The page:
Strengthening democracy in Tunisia
Recommendations for a transparent, inclusive and accountable political system - C·A·P Aktuell 02/2012
25.06.2012 · E. Ratka, M. Rousselin, R. Rummel, T. Sililo (éd.)
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In December 2011 the Center for Applied Policy Research (C·A·P) of the University of Munich organized an applied political science seminar entitled Tunisia, Germany and Europe at the moment of change process of transition, organisation of the state and Euro-Mediterranean partnership in Tunis. This interactive seminar served two objectives: studying political and socio-economic questions regarding the transition process in Tunisia and developing the participants methodological, analytical, and presentation skills.
The seminar assembled 35 Tunisian students and young researchers from Master and PhD programs in political science, economics, law, journalism, and German studies at several universities (Faculté des Sciences Juridiques, Politiques et Sociales de Tunis, Faculté de Droit et Sciences Politiques de Tunis el-Manar, Faculté des Lettres, des Arts et des Humanités de La Manouba, Institut de Presse et de Sciences de lInformation de La Manouba, Institut National du Travail et des Études Sociales).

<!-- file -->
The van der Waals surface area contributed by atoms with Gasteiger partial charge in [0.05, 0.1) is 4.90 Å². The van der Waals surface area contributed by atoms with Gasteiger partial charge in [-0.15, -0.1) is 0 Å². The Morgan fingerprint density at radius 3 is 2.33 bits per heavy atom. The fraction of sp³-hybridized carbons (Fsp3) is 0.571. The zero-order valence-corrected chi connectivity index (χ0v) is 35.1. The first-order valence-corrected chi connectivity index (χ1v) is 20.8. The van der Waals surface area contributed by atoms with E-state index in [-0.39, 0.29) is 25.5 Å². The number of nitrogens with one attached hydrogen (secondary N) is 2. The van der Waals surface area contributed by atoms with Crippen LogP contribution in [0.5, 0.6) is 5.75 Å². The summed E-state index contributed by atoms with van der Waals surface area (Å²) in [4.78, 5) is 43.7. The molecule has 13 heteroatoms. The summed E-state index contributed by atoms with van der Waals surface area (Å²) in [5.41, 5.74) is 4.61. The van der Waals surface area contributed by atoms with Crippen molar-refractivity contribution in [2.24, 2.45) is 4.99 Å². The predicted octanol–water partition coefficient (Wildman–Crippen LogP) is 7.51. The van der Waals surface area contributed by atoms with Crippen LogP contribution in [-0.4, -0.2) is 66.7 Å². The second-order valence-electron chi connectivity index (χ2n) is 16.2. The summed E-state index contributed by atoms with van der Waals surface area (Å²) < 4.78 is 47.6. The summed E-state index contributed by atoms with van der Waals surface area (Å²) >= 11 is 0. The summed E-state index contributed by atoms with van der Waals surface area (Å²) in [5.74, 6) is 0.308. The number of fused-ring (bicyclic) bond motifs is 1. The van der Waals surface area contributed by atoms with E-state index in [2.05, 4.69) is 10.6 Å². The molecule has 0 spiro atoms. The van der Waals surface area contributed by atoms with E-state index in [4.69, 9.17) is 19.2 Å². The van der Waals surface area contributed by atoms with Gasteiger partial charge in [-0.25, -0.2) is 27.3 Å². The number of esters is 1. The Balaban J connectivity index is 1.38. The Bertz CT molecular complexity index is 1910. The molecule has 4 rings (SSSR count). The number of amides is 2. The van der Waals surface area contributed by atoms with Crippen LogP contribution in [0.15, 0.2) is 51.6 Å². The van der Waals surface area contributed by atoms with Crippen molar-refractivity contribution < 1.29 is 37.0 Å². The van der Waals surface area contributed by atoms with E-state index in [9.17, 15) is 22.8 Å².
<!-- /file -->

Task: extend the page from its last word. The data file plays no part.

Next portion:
The participants of the seminar were asked to examine four issues of the democratic transition in Tunisia identified beforehand: the role of citizens, political parties, newspapers and other media and the question of good governance. In fact, if the success of the democratic transition presupposes a swift and efficient solution of the economic and social problems by way of respective public policies, none of these policies can be adopted and implemented without consolidation of the Tunisian political system.
The measures proposed by the Tunisian seminar participants are intended to contribute to the public debate needed to render Tunisias new political system more transparent, more inclusive and more accountable. This publication is based on the contributions of the Tunisian participants during the seminar, the results of which have been synthesised in several thematically grouped reports. These reports, written by the seminar participants themselves, where then compiled and aligned by the editors. Thus the final text represents a consensus which does not necessarily reflect the point of view of each and every participant nor does it commit the University of Munich or the participating Tunisian institutions.
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